Psychodrama – Traverse Theatre

Written and Directed by Matt Wilkinson

Rating: 5 out of 5.

“What he did was not just a crime against humanity… it was a crime against Theatre”.

So, the question is, what the hell did he do?

In this remarkably astute one-woman monologue, performed by Emily Bruni, age is the unfortunate reminding factor – inescapable for a once prolific actress struggling to maintain a day-to-day life as the phone stops ringing and jobs dry up. A magnetically addictive seventy-minute performance, Psychodrama delivers a precise blow to the industry’s archaic attitudes and malign grievances toward women of a ‘certain age’

But there is hope; at first. The call eventually comes through, and the part couldn’t be more attractive – a stage reinterpretation of Alfred Hitchcock’s tour de force Psycho, the rub? It’s being assembled by an infamously volatile – and if we can trust our narrator – thuggish director Peter. Matt Wilkinson’s writing is a crisp, a no-holds-bar strike at the nature of the industry and the thoughtless devastation its impact has on those surrounding it, and sacrifice something to ‘make it’.

Not just a theatre lovers’ production, the subtle nods to the filmmakers’ own brushes with abuse, swept aside for his ‘genius’, reoccur in small, almost insignificant subplots that aid in furthering the understanding of this supposed snapping point. From the inescapable tirade of impressive sound design from Gareth Fry to the visual clues and snippets, the vast intelligence behind the commentary constructed – subtle, yet sharp, allows Bruni the freedom with which to thread it all together with a superbly compelling performance.

It’s a dangerous move, to place a potentially unreliable narrator in the hands of such mercurial disdain, but the sculpting of the script enables this dance with liberty on a knife-edge of respect, toying with the audience’s expectations right to the very last line. The threat of tragedy is around every conceivable corner, following our introductory questioning of Bruni’s character by police, to the ‘research’ and private, extreme rehearsals solely for the two of them. The building anxiety and pressure are executed from Bruni with a fervour intensity where wellbeing is laid to the side, and things go dark very quickly.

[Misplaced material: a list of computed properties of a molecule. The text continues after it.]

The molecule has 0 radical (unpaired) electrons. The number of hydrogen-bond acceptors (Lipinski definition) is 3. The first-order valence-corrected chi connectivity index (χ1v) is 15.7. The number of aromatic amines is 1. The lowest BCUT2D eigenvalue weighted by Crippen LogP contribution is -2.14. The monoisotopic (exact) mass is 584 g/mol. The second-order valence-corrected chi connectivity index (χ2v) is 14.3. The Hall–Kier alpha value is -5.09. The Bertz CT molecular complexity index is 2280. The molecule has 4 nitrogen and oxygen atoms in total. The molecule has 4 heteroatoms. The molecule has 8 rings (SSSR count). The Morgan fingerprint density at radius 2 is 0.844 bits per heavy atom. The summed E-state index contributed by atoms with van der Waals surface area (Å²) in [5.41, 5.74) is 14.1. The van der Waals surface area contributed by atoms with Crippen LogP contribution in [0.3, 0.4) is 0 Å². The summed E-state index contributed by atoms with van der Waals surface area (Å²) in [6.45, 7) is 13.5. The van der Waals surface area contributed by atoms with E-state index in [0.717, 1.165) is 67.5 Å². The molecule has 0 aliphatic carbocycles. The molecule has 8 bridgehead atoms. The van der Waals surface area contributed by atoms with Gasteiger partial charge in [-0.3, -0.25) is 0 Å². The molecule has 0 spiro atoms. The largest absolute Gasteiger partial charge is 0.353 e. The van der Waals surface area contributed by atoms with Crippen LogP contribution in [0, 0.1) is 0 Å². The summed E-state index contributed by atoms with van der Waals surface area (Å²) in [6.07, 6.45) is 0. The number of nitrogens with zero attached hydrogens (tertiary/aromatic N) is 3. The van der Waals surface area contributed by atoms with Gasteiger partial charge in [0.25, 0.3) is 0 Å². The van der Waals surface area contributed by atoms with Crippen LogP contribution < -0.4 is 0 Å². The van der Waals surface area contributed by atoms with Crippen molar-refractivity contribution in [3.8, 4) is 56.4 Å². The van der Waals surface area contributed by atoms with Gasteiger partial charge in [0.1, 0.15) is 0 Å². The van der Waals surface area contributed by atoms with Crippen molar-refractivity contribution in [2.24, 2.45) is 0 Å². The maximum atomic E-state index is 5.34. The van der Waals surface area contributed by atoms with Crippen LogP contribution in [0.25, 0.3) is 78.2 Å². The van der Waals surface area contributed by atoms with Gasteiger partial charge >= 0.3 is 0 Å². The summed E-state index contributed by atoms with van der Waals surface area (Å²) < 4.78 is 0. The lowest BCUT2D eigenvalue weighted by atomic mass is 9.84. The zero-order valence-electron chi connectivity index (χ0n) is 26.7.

The crushing reality is that in this thriller, this whodunnit, of what Peter did and how he died is precisely a reflection of reality, this is the surface scratch of the issue. There is no finality. Not for the decades of pressure and systemic abuse by men with influence. Not yet. But this is her story, and Bruni takes a stand for thousands, millions of unheard voices this evening. 

Wilkinson’s unapologetic script offers a sliver of the harshness of abuse and crime within this and any unbalanced industry. It encourages a frank, if brutal, prying of the world we inhabit, where too many have turned a blind eye too.

The only crime proved this evening, is by those not in the audience.

‘Crisp, Sharp, Merciless’

Psychodrama runs at The Traverse Theatre until August 28th.

Tickets for which may be obtained here.

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